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Posted November 5, 2013
Posted September 12, 2013
Fire of the Prophet: A Beck Casey Thriller By Earl Merkel A book
Fire of the Prophet: A Beck Casey ThrillerWas this review helpful? Yes NoThank you for your feedback. Report this reviewThank you, this review has been flagged.
By Earl Merkel
A book review by Ginger Dawn Harman
Earl Markel's, Fire of the Prophet is unquestionably an extraordinary novel that is not only emotionally-grabbing but will also stand the test of time as a substantive fictional account of the Global War on Terror. Merkel writes with a seemingly journalistic approach that is well researched. He explores the world of power, misguided trust, espionage, and terrorism. Intense with suspense and full of action, this novel will be a favorite among avid suspense thriller readers.
Throughout the book the transfer of power is more than evident as a theme. From the gripping escape by Fatíma Huntsman, struggles with al-Qaeda-affiliated factions like the Haqqani Network, Lashkar-e-Taiba, to the sequences of action by Beck Casey and Jeffrey Connor. I felt the author even toys with the reader by the emphasis of meticulously detailed scientific facts of nuclear weapons, firearms, and then combining it with military knowledge. Merkel also purposely switches the names of cities of Culpepper, Virginia and Frederick, Maryland for fictional value. Furthermore, the author uses the literary technique of wordplay with the character names of Justin Beaver, Garth Brooks, among others. This is also a classic journalistic and media approach much like today that provides the `Hollywood candy' while the real stories are often harder to decipher. Earl Merkel gives clues to this wit early on in the novel when Mason states to the President, "It is a chess match, and we find that any rational move we contemplate leaves us open to checkmate. We are forced to delay and definitive response, lest the knife turn in our own hand." However, the author later writes a scene where Beck Casey sat at a chess table which displayed no pieces, tying in to the earlier chess reference.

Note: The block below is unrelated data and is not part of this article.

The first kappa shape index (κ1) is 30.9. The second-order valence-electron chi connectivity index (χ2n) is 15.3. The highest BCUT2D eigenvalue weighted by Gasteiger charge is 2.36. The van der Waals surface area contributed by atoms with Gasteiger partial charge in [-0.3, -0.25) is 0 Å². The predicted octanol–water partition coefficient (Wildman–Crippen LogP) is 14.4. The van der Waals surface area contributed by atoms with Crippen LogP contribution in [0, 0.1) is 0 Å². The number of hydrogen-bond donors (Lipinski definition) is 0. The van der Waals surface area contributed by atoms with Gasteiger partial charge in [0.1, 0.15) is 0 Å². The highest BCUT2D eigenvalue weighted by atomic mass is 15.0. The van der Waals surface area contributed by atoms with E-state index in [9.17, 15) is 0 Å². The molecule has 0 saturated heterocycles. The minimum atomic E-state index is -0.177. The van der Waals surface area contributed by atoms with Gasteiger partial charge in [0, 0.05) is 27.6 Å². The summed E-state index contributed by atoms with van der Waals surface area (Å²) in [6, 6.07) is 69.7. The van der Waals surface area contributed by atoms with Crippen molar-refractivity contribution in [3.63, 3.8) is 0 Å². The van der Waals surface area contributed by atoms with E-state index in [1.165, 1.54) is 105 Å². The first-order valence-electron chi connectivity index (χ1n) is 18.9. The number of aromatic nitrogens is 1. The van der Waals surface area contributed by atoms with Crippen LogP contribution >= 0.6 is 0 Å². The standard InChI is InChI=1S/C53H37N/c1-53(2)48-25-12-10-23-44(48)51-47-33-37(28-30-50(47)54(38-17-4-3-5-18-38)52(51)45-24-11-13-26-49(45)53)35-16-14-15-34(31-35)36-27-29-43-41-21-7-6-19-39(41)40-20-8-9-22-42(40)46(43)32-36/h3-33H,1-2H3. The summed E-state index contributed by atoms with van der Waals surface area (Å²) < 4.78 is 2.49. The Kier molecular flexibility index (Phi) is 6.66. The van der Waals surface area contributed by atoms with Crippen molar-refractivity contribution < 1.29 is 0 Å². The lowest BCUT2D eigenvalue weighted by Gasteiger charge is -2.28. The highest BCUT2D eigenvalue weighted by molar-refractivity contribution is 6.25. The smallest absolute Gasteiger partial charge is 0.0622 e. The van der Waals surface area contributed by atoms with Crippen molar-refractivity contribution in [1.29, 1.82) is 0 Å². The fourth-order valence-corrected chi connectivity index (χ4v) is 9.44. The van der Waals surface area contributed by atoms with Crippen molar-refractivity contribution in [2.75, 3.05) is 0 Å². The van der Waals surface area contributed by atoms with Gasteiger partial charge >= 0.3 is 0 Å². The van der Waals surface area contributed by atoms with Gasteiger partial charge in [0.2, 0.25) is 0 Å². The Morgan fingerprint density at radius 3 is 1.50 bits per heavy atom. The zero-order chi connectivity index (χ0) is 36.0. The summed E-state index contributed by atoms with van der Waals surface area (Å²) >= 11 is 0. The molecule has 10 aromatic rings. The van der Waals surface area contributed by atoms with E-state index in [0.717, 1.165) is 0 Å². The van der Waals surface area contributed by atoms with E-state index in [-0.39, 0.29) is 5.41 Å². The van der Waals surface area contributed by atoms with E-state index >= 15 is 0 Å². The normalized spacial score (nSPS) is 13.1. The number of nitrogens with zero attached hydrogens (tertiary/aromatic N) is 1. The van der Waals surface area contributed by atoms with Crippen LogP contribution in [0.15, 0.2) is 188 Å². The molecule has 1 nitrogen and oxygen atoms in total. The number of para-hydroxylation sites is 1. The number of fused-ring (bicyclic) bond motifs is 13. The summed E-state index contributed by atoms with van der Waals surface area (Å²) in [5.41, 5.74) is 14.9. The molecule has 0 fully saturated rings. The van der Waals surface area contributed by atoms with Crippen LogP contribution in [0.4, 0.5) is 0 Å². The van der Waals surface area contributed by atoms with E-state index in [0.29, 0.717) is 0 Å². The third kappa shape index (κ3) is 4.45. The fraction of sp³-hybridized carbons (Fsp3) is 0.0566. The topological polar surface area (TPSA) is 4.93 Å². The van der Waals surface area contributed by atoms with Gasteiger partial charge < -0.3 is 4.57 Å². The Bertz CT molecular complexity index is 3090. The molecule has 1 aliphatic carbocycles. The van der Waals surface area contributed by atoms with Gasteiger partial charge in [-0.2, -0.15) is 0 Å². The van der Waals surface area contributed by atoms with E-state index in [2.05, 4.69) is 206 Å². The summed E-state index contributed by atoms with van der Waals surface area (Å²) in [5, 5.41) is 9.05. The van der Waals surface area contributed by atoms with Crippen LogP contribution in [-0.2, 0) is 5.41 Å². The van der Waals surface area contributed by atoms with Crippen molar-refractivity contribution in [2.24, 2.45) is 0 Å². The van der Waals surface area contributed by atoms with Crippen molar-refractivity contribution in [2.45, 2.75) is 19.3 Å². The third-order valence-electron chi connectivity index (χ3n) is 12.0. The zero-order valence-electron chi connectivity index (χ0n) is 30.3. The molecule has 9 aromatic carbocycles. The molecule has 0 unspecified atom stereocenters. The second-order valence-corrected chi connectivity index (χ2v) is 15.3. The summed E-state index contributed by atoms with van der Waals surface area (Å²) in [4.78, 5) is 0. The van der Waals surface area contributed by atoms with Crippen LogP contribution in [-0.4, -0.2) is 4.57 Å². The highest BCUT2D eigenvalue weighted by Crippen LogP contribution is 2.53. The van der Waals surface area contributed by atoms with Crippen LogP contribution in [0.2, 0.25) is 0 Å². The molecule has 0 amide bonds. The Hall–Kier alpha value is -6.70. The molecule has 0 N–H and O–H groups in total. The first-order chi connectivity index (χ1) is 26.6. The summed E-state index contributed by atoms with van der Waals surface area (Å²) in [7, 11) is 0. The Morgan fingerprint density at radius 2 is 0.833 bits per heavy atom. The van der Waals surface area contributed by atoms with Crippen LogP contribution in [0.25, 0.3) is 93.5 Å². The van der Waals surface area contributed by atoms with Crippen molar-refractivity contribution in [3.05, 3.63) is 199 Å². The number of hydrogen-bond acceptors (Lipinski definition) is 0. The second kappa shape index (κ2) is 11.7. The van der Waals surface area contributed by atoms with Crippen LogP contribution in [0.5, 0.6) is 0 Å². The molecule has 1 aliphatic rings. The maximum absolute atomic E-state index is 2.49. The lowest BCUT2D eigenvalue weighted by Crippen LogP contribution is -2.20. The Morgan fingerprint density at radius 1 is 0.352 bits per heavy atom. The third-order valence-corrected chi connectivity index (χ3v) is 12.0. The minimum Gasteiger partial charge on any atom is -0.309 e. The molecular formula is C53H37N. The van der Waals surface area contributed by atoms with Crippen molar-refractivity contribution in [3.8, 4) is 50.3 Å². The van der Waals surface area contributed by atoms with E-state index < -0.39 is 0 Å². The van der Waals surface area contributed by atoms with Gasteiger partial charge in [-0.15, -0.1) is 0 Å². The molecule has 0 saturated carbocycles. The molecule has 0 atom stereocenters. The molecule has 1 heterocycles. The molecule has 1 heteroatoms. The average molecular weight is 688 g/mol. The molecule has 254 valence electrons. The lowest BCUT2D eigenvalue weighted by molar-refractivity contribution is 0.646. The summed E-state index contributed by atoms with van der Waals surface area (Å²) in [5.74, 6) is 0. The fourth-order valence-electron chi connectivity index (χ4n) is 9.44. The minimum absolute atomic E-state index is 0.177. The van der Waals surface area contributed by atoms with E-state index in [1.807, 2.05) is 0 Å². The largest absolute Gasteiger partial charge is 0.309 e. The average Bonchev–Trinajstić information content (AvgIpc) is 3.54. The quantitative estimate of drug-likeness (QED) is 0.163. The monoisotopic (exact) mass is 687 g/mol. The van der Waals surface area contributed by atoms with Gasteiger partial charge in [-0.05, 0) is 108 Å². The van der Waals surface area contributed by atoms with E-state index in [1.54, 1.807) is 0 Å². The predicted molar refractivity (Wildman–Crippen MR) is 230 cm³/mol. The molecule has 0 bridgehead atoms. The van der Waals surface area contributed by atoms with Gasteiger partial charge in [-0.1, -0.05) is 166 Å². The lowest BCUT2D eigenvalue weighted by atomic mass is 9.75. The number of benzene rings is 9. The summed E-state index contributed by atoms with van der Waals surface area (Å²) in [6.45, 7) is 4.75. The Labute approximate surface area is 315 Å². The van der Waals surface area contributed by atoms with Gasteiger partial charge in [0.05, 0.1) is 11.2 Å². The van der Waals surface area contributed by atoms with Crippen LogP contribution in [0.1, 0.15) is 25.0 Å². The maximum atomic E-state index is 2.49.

With excellent character development, Earl Merkel creates distinctive and memorable characters that remain with you long after you finish the novel. In fact, this keeps the novel interesting and suspenseful. Additionally, the author makes great use of vivid sensory details which makes the plot very plausible. A great example is, "It was only then that they heard faint noises from down the hallway, the kind of sounds a person might make if her mouth had been tenderly stuffed with a balled-up kitchen sponge and secured with a double-wrapping of fiberglass-reinforced heavy-duty plastic shipping tape." Moreover, the added conflict between characters such as Fatíma and her husband, Beck Casey and Mahoud Farzaneh sets a mood of distrust and a false sense of security. "Panic is an ugly beast; in one person, it is a savage focus on the need of the "me" to escape, to survive." this is a great example of how the author articulates the tone.
The book presents both sides of the global war on terror that is very relevant to our current events. There is an undertow of wry humor, but the main tone is serious, observant, and deeply intelligent. If you read closely you will note some personal hints to the author's past journalist days. After all, "There's no such thing as an `ex-journalist.' At best, we're all just in recovery." Earl Merkel`s ability to devise an intricate plot coupled with his understanding of relevant current events will leave the reader wanting more and anxiously waiting the sequel. I highly recommend Fire of the Prophet by Earl Merkel.
Posted June 7, 2013
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